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Old 05-29-2020, 12:16 AM   #11
ckosacranoid
 
Join Date: Feb 2011
Default Re: The shurkin challenge.

I just have to say one thing....Oops. totally forgot about that. Thanks for bringing that up again. 2013....been a few years though.
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Old 06-01-2020, 01:09 PM   #12
swordtart
 
Join Date: Jun 2008
Default Re: The shurkin challenge.

Shiruken Trainer by Swordtart:
Luxury; Light chassis; Light suspension;
Medium PP;
4 Standard tires.
Driver.
Vehicular Shotgun w/10xStandard.
Fire Extinguisher.
46 pts. Plastic Armour (F: 10 R: 8 L: 8 B: 6 T: 4 U: 4);
1x10 pt. FP CA (plant), 1x10 pt. FP CA (VS)
Cost: $4,660, Wgt: 3,580.
HC: 1, Top Speed: 100, Accel: 5.
Cargo 601lb, 9 spaces.

You want your kids to learn to fight safely. You don't have the budget for fancy gear and you don't want them getting dependent on fancy electronic gizmos. You really don't want them taking the family car out and getting themselves killed.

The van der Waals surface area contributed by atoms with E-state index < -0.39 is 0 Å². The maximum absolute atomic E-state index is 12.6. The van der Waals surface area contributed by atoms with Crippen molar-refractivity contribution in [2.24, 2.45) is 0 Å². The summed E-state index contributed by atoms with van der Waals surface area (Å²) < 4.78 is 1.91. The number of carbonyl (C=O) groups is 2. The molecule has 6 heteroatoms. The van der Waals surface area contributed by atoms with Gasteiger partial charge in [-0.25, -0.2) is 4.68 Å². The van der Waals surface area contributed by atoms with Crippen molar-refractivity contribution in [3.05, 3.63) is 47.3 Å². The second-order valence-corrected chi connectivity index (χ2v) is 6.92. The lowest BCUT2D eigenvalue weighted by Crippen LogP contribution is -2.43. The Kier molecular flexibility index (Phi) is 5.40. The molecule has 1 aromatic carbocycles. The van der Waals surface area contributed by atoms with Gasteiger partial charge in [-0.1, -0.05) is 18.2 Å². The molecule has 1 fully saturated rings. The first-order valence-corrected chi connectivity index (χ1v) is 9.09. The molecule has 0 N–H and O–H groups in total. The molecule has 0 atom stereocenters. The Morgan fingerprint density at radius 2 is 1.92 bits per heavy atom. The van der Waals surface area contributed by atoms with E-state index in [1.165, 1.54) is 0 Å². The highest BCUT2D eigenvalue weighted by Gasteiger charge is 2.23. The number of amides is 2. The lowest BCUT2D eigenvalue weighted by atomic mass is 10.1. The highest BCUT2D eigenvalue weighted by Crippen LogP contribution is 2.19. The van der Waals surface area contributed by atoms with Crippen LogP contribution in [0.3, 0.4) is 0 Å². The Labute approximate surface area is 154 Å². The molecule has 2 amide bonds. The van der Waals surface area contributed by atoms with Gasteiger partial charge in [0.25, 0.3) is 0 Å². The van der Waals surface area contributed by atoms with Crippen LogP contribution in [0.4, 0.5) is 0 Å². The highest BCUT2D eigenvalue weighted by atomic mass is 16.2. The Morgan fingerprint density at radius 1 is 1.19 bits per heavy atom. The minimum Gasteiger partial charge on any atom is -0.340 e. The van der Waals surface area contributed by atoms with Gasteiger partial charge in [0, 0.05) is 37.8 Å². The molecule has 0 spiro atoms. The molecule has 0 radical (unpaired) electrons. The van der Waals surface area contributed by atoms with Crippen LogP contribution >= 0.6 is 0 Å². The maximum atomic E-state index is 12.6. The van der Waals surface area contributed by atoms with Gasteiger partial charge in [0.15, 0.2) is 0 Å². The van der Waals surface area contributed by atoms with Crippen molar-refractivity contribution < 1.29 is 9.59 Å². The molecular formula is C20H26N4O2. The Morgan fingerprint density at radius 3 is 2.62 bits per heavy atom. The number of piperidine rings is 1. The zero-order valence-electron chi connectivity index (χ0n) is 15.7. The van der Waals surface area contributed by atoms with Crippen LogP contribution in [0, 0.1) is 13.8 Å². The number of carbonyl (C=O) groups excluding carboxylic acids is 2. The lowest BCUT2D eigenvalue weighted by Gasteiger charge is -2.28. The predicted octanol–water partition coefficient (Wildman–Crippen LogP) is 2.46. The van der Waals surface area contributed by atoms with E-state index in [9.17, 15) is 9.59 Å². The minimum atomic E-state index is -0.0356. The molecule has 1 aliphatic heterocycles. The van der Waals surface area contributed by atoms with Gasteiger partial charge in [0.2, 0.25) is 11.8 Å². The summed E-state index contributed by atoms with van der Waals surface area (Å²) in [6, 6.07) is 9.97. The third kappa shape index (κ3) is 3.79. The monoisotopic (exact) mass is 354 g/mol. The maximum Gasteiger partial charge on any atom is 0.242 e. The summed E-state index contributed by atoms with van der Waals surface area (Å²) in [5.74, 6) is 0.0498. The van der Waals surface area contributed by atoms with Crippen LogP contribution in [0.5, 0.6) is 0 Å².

Family Custom take surplus Shirukens (which frankly is all of them), strips out the unnecessary complications and stiffens up the internal protection on every component. The reliable Vehicular Shotgun allows even novice shooters a reasonable chance of success in practice bouts. Even teens who push their luck in peer battles are only likely to end up with scars to underline their learning (Family Custom recommend paint ammunition for pre-teen duellists - tough love only goes so far). As a final safety consideration we put the plant behind the crew compartment to discourage head-on collisions (the primary cause of death for teen drivers).

The trainer is technically Division 5 legal but is not designed to be competitive. The plant can handle over 600lb cargo and there is plenty of space for a dedicated gunner, some passengers for cruising or even a grocery run if you are angling for a higher allowance.


The original Shiruken was a poor design and where it reached its intended market was criminally weak. Taking that poor design and weakening it further was a risky strategy for Family Custom and whilst it never quite hit its advertised target audience (most parents still preferred to use simulators to train their offspring), the Trainer found a surprise outlet in dirt poor provincial arenas.